The University of Cambridge has created a program to build 3D models of textured objects in real time. The budget-conscious should be pleased because the software needs only commodity PCs and a webcam. In this approach, a person rotates a physical object in front of the webcam. The software dynamically approximates the Delauny tetrahedral mesh containing points identified from the webcam video feed. Quick postprocessing removes invalid tetrahedra to obtain the surface mesh (using a probabilistic carving algorithm). The postprocessing concludes by applying the web-cam textures. The scan does a remarkable job of filtering jitter from the human hand rotating the object. For more information, visit http://mi.eng.cam.ac.uk/~qp202/my_papers/BMVC09.
Students at the University of Missouri at Columbia and the Missouri University of Science and Technology have developed a robotic platform incorporating an infrared camera and a lidar scanner. The camera lets operators remotely pilot the robot in a manner similar to unmanned aerial vehicles. The research team added lidar to do a precise 3D scan of the robot's environment. Because of the scan's accuracy, operators can use the robot in unsafe or unpredictable situations (such as buildings damaged by an earthquake or military operations). The robot's basic components cost US$25,000. Smaller, lighter, and invisible (thanks to Harry Potter) versions are next. For more information, visit www.engadget.com/2010/02/23/lidar-equipped-robot-maps-dangerous-areas-in-3d-so-you-dont-hav.
The next two items discuss methods people use to provide input to complex graphics systems.
Touch screen aficionados using small-screen devices have five choices per hand to provide input to their favorite application. Three-axis accelerometers capture roll, pitch, and yaw, and GPS captures location.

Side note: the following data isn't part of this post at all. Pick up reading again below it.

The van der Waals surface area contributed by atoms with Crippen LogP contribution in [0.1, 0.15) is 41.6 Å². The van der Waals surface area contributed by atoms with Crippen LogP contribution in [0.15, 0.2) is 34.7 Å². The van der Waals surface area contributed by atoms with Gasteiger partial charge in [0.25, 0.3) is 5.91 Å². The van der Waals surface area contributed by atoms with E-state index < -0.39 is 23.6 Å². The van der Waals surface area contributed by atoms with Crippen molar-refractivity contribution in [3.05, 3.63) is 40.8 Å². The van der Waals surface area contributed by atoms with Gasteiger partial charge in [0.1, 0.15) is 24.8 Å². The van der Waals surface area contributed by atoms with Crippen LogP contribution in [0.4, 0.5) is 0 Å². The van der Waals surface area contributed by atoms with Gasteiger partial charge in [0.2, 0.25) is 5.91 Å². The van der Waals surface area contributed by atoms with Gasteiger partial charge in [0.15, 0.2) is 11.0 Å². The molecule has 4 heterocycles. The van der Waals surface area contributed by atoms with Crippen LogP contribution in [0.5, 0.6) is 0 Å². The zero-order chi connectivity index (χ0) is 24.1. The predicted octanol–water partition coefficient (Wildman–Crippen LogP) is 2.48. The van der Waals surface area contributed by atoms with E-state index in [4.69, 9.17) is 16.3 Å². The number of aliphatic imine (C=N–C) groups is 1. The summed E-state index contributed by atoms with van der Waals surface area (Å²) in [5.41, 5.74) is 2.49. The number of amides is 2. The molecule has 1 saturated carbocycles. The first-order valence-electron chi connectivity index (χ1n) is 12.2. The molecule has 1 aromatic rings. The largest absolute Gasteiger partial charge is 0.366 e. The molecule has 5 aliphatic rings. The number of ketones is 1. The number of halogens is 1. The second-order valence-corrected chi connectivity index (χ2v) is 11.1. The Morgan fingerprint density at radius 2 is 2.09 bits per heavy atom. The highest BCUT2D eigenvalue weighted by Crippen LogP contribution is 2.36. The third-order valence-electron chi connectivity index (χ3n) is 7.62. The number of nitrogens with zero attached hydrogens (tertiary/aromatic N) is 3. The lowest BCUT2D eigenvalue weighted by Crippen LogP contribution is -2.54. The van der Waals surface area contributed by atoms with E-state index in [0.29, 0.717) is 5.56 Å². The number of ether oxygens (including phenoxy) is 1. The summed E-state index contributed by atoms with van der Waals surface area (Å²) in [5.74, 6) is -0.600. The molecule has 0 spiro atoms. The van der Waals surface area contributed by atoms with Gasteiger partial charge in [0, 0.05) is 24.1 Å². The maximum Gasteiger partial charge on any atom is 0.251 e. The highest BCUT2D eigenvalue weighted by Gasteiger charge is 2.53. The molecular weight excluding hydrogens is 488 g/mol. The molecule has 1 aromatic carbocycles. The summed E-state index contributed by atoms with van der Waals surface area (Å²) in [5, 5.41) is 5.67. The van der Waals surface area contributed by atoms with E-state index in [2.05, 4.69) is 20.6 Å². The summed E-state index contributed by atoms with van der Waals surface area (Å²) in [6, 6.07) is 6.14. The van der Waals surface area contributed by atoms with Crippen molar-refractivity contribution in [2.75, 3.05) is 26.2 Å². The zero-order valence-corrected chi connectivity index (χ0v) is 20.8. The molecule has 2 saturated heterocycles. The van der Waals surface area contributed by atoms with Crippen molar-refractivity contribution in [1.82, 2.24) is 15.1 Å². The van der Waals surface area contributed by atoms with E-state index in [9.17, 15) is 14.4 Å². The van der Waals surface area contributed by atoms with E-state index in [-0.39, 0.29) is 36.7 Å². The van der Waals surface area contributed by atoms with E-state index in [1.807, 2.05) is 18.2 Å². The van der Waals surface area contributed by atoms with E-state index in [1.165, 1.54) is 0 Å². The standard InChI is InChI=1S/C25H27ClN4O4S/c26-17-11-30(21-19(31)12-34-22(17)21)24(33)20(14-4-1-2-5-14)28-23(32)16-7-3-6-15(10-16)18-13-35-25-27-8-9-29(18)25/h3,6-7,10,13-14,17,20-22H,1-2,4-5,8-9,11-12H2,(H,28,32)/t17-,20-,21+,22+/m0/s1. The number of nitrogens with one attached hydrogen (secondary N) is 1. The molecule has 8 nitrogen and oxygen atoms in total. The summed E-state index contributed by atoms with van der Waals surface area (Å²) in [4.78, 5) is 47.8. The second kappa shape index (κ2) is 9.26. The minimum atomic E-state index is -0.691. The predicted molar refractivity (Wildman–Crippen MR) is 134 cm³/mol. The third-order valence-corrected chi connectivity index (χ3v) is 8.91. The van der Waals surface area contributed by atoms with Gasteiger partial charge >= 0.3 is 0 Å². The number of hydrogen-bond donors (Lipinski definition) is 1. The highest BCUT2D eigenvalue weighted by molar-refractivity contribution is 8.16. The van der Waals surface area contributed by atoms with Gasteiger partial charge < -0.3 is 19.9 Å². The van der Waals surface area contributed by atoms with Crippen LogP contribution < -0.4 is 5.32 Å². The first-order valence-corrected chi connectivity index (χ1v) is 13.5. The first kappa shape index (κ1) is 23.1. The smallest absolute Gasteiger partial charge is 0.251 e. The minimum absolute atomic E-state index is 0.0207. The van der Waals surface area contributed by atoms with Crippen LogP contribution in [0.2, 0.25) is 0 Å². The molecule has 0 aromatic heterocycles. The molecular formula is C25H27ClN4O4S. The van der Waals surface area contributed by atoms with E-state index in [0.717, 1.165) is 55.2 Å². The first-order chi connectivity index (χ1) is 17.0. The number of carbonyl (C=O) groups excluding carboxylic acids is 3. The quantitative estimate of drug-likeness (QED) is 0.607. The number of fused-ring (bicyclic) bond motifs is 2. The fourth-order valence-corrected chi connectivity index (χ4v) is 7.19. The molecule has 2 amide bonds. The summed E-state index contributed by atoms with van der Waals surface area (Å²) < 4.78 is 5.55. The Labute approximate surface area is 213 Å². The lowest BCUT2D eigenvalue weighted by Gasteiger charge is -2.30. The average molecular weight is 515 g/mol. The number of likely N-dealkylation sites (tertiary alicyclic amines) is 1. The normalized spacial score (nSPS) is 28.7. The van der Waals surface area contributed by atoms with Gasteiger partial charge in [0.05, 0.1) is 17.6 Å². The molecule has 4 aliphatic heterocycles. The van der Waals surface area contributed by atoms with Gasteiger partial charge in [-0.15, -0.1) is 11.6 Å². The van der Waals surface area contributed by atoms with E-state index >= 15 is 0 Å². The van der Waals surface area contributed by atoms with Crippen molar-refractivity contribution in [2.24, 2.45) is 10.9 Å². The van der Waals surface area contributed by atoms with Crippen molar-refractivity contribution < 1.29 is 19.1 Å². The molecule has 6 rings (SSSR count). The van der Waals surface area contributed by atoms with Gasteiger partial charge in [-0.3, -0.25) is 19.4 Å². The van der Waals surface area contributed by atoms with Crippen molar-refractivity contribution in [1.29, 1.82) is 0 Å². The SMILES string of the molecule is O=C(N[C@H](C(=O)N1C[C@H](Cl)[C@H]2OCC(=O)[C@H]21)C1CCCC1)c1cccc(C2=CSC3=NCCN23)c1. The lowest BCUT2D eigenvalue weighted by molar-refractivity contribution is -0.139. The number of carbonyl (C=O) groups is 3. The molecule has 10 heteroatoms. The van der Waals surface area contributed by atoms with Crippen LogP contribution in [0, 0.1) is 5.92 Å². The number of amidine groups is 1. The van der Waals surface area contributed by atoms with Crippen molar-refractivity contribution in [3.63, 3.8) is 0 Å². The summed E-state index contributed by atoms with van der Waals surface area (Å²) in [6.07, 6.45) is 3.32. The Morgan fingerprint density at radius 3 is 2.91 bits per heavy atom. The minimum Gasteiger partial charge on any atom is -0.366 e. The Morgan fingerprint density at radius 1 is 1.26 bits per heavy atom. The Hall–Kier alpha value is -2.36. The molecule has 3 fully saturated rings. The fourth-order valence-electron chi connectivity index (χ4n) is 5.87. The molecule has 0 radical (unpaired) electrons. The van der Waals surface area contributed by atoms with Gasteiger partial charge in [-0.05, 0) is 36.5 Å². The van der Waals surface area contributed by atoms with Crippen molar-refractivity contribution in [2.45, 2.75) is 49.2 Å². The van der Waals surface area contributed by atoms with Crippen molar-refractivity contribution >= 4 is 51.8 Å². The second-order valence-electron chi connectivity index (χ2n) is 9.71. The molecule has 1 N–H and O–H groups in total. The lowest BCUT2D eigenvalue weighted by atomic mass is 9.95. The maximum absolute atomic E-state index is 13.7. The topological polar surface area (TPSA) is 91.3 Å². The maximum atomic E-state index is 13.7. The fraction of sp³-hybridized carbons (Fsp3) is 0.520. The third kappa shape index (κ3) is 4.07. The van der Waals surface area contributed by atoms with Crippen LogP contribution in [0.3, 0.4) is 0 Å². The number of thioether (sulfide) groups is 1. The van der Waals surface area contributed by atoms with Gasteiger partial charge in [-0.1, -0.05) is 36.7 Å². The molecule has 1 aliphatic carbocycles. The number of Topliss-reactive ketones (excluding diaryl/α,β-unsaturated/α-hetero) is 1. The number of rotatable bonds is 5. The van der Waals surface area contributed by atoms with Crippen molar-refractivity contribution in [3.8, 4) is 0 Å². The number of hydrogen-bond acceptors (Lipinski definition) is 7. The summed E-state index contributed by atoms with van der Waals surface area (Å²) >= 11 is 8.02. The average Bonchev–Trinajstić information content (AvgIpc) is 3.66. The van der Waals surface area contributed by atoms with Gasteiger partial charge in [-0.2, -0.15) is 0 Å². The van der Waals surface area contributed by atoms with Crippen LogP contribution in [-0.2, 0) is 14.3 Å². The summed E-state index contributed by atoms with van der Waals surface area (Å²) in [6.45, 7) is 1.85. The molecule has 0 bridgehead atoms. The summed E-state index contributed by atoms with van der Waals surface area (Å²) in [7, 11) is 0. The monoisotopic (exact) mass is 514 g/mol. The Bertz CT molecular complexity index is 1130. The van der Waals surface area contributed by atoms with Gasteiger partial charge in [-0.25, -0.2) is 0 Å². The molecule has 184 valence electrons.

Carleton University researchers are investigating touch screens for large-screen (wall- or table-sized) devices. The key is to simultaneously accept touch input from multiple users. Earlier research (Hi-Space and ShareSpace from the University of Washington) used cameras to capture similar data. Multitouch technology can let multiple people sit at conference table screens and work in parallel. For more information, visit www2.carleton.ca/newsroom/news-articles/researchers-point-way-to-new-touch-screen-technology.
Computers have been equipped to accept numerous forms of human input. The vast majority in production use are still tactile. Some systems use sounds, such as voice, to varying degrees of success, especially for automated phone answering and dictation systems. A few, such as eye tracking, use cameras. Another form of input, the brain wave, has been used experimentally to produce art (for example, the Brainwave Chick; http://brainwavechick.com/pages/bwrevisited.html) and early game controllers (such as Biocontrol Systems BioWave and BioFlex). Brain waves have become attractive to large companies such as Intel as a method to control not only normal devices but also prosthetic devices.
Additional research at the University of Washington is mapping the regions of the brain that are stimulated during activities such as cursor control. This research has shown that users, after only 10 minutes of training, create significantly stronger brain signals when they imagine controlling a cursor than they do when physically using a mouse. Perhaps the Vulcan mind meld is closer to reality than we thought. For more information, visit www.physorg.com/news185470589.html.
Selected CS articles and columns are also available for free at http://ComputingNow.computer.org.